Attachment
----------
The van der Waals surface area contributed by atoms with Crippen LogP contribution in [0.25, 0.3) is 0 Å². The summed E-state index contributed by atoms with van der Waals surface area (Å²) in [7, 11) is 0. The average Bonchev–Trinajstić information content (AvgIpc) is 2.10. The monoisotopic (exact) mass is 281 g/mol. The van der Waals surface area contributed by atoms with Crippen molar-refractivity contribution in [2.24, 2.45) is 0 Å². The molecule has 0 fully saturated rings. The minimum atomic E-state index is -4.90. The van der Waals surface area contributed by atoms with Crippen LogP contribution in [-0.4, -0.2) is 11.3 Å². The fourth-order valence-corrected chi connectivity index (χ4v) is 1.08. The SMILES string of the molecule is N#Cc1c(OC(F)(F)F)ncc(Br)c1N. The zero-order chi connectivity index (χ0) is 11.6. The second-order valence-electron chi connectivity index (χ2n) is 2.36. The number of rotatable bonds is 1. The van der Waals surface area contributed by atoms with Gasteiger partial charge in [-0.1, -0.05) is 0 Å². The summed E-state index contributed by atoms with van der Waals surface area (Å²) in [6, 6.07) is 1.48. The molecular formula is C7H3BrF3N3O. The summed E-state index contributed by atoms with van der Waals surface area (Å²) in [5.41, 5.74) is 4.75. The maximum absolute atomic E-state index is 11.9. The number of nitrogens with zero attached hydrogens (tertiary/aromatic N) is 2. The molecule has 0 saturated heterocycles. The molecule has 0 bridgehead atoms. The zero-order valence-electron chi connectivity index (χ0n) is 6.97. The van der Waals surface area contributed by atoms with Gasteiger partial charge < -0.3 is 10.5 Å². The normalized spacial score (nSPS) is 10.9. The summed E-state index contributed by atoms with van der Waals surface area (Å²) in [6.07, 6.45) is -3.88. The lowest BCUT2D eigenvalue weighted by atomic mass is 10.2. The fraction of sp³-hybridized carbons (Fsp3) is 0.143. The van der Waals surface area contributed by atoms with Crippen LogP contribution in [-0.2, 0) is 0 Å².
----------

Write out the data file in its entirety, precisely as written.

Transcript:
The van der Waals surface area contributed by atoms with Crippen LogP contribution in [0.25, 0.3) is 0 Å². The summed E-state index contributed by atoms with van der Waals surface area (Å²) in [7, 11) is 0. The average Bonchev–Trinajstić information content (AvgIpc) is 2.10. The monoisotopic (exact) mass is 281 g/mol. The van der Waals surface area contributed by atoms with Crippen molar-refractivity contribution in [2.24, 2.45) is 0 Å². The molecule has 0 fully saturated rings. The minimum atomic E-state index is -4.90. The van der Waals surface area contributed by atoms with Crippen LogP contribution in [-0.4, -0.2) is 11.3 Å². The fourth-order valence-corrected chi connectivity index (χ4v) is 1.08. The SMILES string of the molecule is N#Cc1c(OC(F)(F)F)ncc(Br)c1N. The zero-order chi connectivity index (χ0) is 11.6. The second-order valence-electron chi connectivity index (χ2n) is 2.36. The number of rotatable bonds is 1. The van der Waals surface area contributed by atoms with Gasteiger partial charge in [-0.1, -0.05) is 0 Å². The summed E-state index contributed by atoms with van der Waals surface area (Å²) in [6, 6.07) is 1.48. The molecular formula is C7H3BrF3N3O. The summed E-state index contributed by atoms with van der Waals surface area (Å²) in [5.41, 5.74) is 4.75. The maximum absolute atomic E-state index is 11.9. The number of nitrogens with zero attached hydrogens (tertiary/aromatic N) is 2. The molecule has 0 saturated heterocycles. The molecule has 0 bridgehead atoms. The zero-order valence-electron chi connectivity index (χ0n) is 6.97. The van der Waals surface area contributed by atoms with Gasteiger partial charge < -0.3 is 10.5 Å². The normalized spacial score (nSPS) is 10.9. The summed E-state index contributed by atoms with van der Waals surface area (Å²) in [6.07, 6.45) is -3.88. The lowest BCUT2D eigenvalue weighted by atomic mass is 10.2. The fraction of sp³-hybridized carbons (Fsp3) is 0.143. The van der Waals surface area contributed by atoms with Crippen LogP contribution in [-0.2, 0) is 0 Å².